Based on their presentation, the Philippines can actually rejoice because it still has abundant water resources.
But the bad news is they cited “extreme climate events” as the top factor that can cause water scarcity in the Philippines in the future.

The other factors they cited were: decreasing watershed capacity to store water; decreasing water storage capacity of dams primarily from siltation; inadequate and poor irrigation infrastructure; and underutilization of groundwater.

When it comes to extreme climate events, the UPLB team cited the El Nino as the main culprit, with 15 such major events in the past 55 years. For decreasing watershed capacity to store water, they cited logging as one of the primary reasons for the reduction of forest cover, while kaingin (slash and burn) farming was blamed for the destruction of second growth forests. Siltation of dams, based on my own view, is usually caused by lack of forest cover that results in top soil getting washed down to drivers and water bodies during heavy rains.

As for irrigation, the UPLB team said the country’s national irrigation system operates at only 40-percent efficiency.

But what people found a bit surprising is how underutilized our groundwater resources are, because there are many anecdotes of artesian and open wells drying up. Groundwater is usually stored underground in the soil or in pores and crevices of rocks.

Citing BSWM data, the country’s total water resources are from surface water at 126,000 million cubic meters (MCM) and groundwater at 20,000 MCM. The UPLB team said that by 2025, total water demand for agriculture, household and industry would be 85,401 MCM and supply at 145,990, which means the country will, theoretically I should state, still have a surplus water supply of 60,589 MCM.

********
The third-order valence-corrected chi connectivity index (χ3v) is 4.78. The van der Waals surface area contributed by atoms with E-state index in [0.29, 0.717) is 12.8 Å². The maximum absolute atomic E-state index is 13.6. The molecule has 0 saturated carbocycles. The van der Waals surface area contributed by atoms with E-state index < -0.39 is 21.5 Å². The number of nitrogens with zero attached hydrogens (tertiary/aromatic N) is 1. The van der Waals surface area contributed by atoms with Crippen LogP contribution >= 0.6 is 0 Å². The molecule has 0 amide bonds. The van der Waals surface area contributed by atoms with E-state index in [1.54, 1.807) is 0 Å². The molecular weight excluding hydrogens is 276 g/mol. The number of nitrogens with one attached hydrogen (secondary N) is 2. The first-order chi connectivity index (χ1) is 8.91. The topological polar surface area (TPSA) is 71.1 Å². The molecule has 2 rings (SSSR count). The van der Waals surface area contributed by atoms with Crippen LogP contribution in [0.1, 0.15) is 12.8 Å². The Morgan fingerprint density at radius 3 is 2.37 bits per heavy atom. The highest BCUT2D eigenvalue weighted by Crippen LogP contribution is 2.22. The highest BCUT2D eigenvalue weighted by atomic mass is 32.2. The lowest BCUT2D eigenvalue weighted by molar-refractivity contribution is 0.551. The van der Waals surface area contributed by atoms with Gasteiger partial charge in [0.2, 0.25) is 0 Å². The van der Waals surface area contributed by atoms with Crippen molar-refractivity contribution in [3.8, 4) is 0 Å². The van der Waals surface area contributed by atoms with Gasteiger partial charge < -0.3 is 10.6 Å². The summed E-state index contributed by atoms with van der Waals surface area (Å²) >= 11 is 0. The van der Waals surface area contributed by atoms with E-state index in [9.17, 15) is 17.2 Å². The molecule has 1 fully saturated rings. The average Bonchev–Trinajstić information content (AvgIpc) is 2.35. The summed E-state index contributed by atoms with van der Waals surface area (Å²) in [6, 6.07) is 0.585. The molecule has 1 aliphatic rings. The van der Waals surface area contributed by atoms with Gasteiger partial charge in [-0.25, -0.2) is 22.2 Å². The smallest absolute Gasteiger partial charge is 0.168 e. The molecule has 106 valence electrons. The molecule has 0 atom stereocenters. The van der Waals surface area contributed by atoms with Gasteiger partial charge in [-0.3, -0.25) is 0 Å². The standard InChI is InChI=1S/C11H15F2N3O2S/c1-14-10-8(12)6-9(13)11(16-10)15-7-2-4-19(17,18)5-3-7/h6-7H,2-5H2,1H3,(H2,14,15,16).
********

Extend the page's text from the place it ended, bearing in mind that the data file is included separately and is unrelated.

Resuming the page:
However, even if I can theoretically say that the Philippines will still have a surplus water supply of 60,589 MCM, this does not mean that the government, private sector and stakeholders should not take any action to improve the country’s water security for the future.

For its part, the UPLB team proposed projects to protect the Sierra Madre watersheds and the area itself, which actually feeds water to much of the dams in Luzon. Estimated project cost is P750 million. They also proposed an agro-forestry program at P2.25 billion, mapping of groundwater sources in major agricultural areas at a cost of P525 million, establishment of sustainable community-based irrigation systems at a cost of P3.35 billion, and development of water efficient technologies and management schemes at a cost of P2.55 billion.

Obviously, the solutions the UPLB team somehow jives with the four recommendations I detailed in the first part of this column-series and enumerated in the first paragraph of this installment.

This shows that there is actually no need to debate on what needs to be done before the country’s water problems become too big to solve soon. It may even boil down to the following: store rainwater, by increasing the absorptive capacity of watersheds through reforestation and building more small water storage (impounding) and catchment systems; expand both the small and national irrigation systems, and repair the existing ones; utilize water efficiently, including wastewater; and develop and plant other crops that promise more incomes for farmers but need less water to cultivate.

More importantly, taking the cue from IDAIT and the successful partnerships ICRISAT formed, it is completely impossible for one agency to address the country’s water security. There needs to be cooperation and collaboration!

So when the water summit convenes in Manila this month, I hope it won’t be difficult for those who will attend the event to formulate or conceptualize a program that will make the country more water secure in the future.

Anyway, who wants many Filipinos to go hungry decades from now because of water lack? Definitely not me!